Thursday, September 20, 2007


U.S. congress considers legislation for private security companies

(McClatchy Newspapers) - The deaths of 11 Iraqis during a shooting involving Blackwater security guards pose the kind of quandary that congressional investigators have been worrying about for years: how to oversee and prosecute contractors accused of crimes in a war-torn country. The shooting also renews focus on congressional efforts to bring more oversight to security contractors, including legislation sponsored by Rep. David Price, D-N.C., one of Congress' most vocal critics of the lack of oversight of private security companies.
Price has sponsored two bills that would bring all U.S. security contractors under federal criminal codes and require that the U.S. government provide more information about the cost and duties of private contractors.
Iraqi officials said Monday that they would revoke Blackwater's license to operate in Iraq and would insist that its employees responsible for the deaths, which Iraqi officials say resulted from an unprovoked shooting spree by the guards, face Iraqi courts.
On Wednesday, Iraqi officials also accused Blackwater of involvement in a number of questionable actions, including engineering the jailbreak of an official accused of corruption. Blackwater, based in Moyock, N.C., provides bodyguards for U.S. diplomats in Iraq, including Ambassador Ryan Crocker. On Tuesday, the U.S. Embassy banned civilian travel outside the fortified Green Zone because of Sunday's shooting.
"This is the first time the Iraq government has taken such strong actions against U.S. contract personnel," Price said. "The question of what we're going to do ... is a very crucial question in establishing credibility for dealing with this." Should Iraq follow through, its crackdown could have implications for tens of thousands of armed employees working in Iraq in various jobs. Price and others say it's unclear exactly what rules private security contractors fall under when operating in war zones.
Price's proposed legislation would clarify that private security contractors working for a U.S. government agency are subject to U.S. law. It would set up FBI units in Iraq to investigate suspected misconduct. The Department of State has begun an investigation into Sunday's shooting, but Price said it's unclear what authority the agency has to prosecute any suspects. He has asked Secretary of State Condoleezza Rice for her interpretation.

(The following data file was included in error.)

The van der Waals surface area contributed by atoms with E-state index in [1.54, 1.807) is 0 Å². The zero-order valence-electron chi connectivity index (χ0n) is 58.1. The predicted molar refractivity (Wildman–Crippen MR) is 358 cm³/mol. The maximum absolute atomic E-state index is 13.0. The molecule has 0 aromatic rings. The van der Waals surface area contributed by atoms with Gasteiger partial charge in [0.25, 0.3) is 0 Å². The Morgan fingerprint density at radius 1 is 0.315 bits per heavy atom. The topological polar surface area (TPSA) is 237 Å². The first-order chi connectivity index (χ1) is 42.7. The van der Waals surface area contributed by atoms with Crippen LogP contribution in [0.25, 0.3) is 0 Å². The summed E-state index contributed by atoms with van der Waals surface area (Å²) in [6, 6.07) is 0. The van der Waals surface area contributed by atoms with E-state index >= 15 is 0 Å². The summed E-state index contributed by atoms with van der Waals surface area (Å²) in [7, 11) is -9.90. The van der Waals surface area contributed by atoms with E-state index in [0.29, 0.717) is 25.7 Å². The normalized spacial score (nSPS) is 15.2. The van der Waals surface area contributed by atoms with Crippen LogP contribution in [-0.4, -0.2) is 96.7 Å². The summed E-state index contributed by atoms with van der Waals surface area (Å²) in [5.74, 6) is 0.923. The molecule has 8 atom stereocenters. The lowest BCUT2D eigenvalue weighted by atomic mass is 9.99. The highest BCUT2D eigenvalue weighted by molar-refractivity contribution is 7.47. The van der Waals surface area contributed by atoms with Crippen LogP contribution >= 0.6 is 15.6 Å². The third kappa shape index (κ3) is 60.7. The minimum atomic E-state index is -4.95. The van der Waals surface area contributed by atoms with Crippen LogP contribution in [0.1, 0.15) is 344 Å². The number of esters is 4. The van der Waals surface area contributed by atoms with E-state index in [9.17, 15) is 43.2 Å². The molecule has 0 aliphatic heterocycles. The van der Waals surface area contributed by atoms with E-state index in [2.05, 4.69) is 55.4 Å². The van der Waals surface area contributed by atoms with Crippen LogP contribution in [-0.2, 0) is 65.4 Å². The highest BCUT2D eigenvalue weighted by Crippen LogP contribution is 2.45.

Bringing the contractors formally under U.S. laws would help the U.S. argument that suspected crimes need not be prosecuted in Iraqi courts. Blackwater is among the most prominent of the private security companies operating in Iraq, in part because of its State Department contract and in part because its employees have been involved in several high-profile incidents.
But the exact number of contractors in Iraq and what their jobs are aren't well known. Price and House Armed Services Chairman Ike Skelton, D-Mo., have asked the Government Accountability Office to issue a report on the subject, and GAO investigators have visited Iraq. The report, however, isn't expected for several months.
"There seems to be a potential conflict brewing about the applicability of Iraqi law," Price said in an interview. "So assuming that there is something here that deserves ... prosecution, then how willing and able the United States is to deal with it is a very important issue and will have a lot to do with the credibility of any case we make against Iraqi prosecution."
Price also has inserted rules in the defense authorization bill, now being debated in the Senate, to set standards for the rules of engagement and hiring of private security contractors, along with improved communication between contractors and the military. Sen. Barack Obama, D-Ill., has included many of the same provisions in an amendment he filed in the Senate to the defense authorization bill.
Republicans in Congress also have made efforts to bring security contractors under U.S. law. Last year, Sen. Lindsey Graham, a South Carolina Republican, inserted a clause in the defense authorization bill that made contractors working with the U.S. military subject to courts-martial. But the Pentagon hasn't yet drawn up specific guidelines on the clause, according to Peter Singer, a security expert with the Brookings Institution in Washington.

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